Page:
As everyone knows, fish stocks have been depleted to levels that are not acceptable. This is the result of short-term thinking combined with highly efficient but stupid fishing methods. Not only fish is a high value food source, but oceans are complex ecosystems that we cannot afford to lose. Although aquaculture claims to be the way to compensate the supply of wild fish, this is only true within limits, as some aquaculture species are fed with fish meal and fish oil, and replacement of these products is also limited by the quantities that agricultural crops can supply, and consequently their price.
As one of the points that I mention in my presentation “Twelve trends for the future of food production” (under Presentations tab), we can expect that programs will be set up to rebuild wild fish stocks and bring the volumes back to levels with which sustainable fishing methods and quotas will help provide us with more secure supplies. This will be some sort of a stimulus plan for seafood with all stakeholders involved: government, fishermen, aquaculture industry, retailers, food service and consumers.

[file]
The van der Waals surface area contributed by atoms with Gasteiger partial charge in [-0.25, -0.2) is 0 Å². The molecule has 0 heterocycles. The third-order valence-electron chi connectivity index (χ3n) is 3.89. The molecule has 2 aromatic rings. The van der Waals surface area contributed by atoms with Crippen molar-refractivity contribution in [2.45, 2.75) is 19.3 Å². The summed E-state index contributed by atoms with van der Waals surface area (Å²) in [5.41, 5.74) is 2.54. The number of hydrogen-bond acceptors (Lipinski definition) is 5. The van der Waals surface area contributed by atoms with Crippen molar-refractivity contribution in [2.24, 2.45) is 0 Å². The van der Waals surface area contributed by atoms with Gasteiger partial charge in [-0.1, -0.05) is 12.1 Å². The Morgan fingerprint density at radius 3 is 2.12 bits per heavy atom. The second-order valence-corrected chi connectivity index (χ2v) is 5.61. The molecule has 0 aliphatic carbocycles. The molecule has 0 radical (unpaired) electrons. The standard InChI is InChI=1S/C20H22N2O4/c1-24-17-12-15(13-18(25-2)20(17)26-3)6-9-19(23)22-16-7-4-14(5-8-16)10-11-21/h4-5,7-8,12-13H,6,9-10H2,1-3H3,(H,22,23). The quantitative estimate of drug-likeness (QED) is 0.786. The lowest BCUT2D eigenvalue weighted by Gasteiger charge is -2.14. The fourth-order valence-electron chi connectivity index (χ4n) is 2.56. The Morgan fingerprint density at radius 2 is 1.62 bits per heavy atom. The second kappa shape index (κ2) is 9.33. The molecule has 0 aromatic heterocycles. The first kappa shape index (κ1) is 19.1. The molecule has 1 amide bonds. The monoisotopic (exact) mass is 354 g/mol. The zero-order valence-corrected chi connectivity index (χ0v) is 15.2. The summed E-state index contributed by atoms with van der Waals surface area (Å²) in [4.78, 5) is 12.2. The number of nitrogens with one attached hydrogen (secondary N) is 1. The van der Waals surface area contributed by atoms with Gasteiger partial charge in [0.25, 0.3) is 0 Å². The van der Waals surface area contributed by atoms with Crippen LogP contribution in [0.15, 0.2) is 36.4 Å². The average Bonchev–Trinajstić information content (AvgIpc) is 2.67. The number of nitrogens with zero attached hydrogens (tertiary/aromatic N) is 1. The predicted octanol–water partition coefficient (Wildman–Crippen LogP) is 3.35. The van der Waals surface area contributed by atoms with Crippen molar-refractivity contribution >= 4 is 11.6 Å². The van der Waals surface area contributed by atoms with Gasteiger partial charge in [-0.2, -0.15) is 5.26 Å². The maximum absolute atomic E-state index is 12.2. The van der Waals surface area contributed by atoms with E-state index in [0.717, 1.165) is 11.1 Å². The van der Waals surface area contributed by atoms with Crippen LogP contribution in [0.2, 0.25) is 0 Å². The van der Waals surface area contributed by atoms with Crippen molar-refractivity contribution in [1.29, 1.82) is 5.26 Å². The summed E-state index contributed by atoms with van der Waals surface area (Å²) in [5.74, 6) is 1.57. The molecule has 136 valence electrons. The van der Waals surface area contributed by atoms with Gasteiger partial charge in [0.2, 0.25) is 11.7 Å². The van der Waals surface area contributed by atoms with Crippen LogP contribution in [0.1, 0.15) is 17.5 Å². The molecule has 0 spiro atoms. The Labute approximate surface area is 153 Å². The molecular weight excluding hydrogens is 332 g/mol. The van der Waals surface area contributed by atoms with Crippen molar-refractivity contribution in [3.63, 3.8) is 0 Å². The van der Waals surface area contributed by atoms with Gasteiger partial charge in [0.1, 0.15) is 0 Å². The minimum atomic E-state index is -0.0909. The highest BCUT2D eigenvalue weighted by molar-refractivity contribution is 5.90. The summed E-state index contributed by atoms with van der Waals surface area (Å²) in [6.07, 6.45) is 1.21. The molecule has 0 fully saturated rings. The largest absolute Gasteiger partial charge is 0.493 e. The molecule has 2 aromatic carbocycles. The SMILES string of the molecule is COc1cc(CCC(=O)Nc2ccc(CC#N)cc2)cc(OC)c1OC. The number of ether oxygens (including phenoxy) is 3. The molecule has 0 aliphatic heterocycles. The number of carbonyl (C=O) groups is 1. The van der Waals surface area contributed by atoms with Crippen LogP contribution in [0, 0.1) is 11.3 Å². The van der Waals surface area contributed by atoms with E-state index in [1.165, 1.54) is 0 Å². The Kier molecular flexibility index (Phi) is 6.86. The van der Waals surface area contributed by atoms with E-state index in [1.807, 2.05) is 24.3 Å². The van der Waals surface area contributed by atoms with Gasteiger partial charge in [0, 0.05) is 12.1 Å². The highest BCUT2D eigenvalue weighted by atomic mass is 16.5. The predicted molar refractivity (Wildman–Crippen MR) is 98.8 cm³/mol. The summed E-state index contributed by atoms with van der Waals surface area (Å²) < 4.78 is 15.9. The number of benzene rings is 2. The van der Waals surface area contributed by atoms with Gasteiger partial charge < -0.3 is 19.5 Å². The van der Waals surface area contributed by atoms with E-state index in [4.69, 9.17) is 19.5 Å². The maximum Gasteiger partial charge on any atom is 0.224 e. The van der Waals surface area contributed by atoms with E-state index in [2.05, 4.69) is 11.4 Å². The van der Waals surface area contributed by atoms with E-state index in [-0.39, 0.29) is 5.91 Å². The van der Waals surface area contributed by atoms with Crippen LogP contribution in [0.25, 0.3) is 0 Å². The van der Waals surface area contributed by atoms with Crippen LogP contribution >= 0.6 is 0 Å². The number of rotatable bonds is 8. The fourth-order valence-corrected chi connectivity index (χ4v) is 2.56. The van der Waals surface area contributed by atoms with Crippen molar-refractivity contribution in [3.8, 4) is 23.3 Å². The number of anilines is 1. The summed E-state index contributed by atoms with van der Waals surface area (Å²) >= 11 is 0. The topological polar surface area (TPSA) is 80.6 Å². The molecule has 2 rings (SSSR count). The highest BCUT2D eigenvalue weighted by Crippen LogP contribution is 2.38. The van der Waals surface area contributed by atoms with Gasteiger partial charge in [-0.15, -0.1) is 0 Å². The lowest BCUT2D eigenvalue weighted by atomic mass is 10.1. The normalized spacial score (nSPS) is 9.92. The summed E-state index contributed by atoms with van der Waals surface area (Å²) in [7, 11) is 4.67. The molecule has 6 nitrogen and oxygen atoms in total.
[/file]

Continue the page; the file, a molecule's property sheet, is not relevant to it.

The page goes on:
A recent report published by the Pew Charitable Trusts has reviewed the possibilities and the economic impact of rebuilding fisheries in the Mid-Atlantic Ocean, as well as the downside of doing nothing. A Canadian research has worked in a similar direction and tend to show that rebuilding fish populations is possible, citing a number of successful cases (see article).
All that comes out from these reports is that the situation, although quite serious, is far from lost, but it requires political will and organization to make it happen. This is exactly why all parties involved from whichever country concerned will have to act in a coordinated manner.
Copyright 2009 The Happy Future Group Consulting Ltd.